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Suppose that a researcher wants to conduct Hierarchical Linear Modeling on educational data. Hierarchical linear modeling is a kind of regression technique that is designed to take the hierarchical structure of educational data into account.

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Hierarchical Linear Modeling is generally used to monitor the determination of the relationship among a dependent variable (like test scores) and one or more independent variables (like a student’s background, his previous academic record, etc).

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In Hierarchical Linear Modeling, the assumption of the classical regression theory that the observations of any one individual are not systematically related to the observations related to any other individual is violated. This assumption is violated because this yields biased estimates by applying this assumption in classical regression theory.

Hierarchical Linear Modeling is also called the method of multi level modeling. It allows the researcher working on educational data to systematically ask questions about how policies can affect a student’s test scores.

The advantage of Hierarchical Linear Modeling is that it allows the researcher to openly examine the effects on student test scores when the policy relevant variables are used on it (like the class size, or the introduction of a particular reform etc.).

Hierarchical Linear Modeling is conducted by the researcher in two steps:

In the first step, the researcher must conduct the analyses individually for every school (in the case of educational data) or some other unit in the system.

The first step can be very well explained with the help of the following example. The student’s academic scores in science are regressed on a set of student level predictor variables like a student’s background and a binary variable representing the student’s sex.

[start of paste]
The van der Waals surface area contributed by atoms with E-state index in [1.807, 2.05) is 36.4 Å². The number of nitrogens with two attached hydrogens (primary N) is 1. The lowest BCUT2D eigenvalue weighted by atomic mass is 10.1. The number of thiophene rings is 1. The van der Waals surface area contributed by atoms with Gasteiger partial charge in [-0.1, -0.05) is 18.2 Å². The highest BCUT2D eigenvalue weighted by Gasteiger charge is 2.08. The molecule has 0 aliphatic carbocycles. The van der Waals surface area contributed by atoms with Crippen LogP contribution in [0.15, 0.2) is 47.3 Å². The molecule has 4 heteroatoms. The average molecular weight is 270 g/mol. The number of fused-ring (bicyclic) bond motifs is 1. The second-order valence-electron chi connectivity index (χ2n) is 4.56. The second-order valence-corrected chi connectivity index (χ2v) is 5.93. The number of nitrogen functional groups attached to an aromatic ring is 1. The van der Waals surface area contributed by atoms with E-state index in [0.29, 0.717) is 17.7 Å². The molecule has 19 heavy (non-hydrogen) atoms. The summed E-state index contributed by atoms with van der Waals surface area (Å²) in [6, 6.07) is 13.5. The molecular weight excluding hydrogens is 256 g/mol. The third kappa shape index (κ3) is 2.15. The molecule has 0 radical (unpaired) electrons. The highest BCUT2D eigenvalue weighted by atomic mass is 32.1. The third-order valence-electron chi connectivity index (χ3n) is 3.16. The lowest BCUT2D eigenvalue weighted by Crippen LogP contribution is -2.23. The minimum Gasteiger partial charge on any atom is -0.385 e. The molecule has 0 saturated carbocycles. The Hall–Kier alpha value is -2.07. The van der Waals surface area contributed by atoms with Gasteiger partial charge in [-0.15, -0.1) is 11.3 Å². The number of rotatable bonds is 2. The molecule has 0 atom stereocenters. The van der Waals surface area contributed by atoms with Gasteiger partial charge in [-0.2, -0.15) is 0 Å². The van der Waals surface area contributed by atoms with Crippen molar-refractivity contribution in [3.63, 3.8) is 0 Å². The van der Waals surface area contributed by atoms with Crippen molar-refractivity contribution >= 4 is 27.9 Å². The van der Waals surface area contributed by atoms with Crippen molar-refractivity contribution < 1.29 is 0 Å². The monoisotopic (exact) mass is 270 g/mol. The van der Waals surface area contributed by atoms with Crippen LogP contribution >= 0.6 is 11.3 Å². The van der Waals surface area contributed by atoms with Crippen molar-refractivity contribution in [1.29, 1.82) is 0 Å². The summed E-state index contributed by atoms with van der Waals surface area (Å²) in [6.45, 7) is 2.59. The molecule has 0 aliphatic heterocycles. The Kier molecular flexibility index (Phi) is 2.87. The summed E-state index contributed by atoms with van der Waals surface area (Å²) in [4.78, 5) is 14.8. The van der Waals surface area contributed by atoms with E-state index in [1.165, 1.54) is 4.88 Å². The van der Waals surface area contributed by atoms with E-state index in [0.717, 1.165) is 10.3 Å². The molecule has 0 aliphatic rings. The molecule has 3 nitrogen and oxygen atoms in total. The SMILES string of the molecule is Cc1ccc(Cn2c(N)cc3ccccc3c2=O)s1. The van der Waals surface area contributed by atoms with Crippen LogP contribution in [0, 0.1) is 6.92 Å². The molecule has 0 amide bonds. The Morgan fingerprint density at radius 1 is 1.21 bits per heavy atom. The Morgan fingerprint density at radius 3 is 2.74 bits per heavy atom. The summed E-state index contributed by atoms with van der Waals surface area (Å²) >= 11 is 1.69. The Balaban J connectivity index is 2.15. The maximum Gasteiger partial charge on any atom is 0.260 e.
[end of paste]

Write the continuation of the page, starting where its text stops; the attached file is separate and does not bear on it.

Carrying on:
In the first step of Hierarchical Linear Modeling, the equation would be expressed mathematically as the following:

(Science)ij=β0j+β1j(SBG)ij+β2j(Male)ij+eij. β0 would signify the level of performance for each school under consideration after controlling the SBG (student’s background) and sex. β1 and β2 indicate the extent to which inequalities exist among the student with respect to the two different variables taken under consideration.

In the second step, the regression parameters that are obtained from the first step of Hierarchical Linear Modeling become the outcome variables of interest.

The second step can be very well explained with the help of the following example. The outcome variables mean the estimate of the magnitude of consequence of the policy variable. The β0j is given by the following formula:

β0j = Y00 + Y01(class size)j + Y02 (Discipline)j + U01.

Y01 indicates the expected gain (or loss) in the test score of science due to an average reduction in the size of the class. Y02 signifies the effect of the policy of the discipline implemented in the school.

According to Goldstein in 1995 and Raudenbush and Bryk in 1986, Hierarchical Linear Modeling’s statistical and computing techniques involve the incorporation of a multi level model into a single one. This is where regression analyses is performed. Hierarchical Linear Modeling estimates the parameters specified in the model with the help of iterative procedures.

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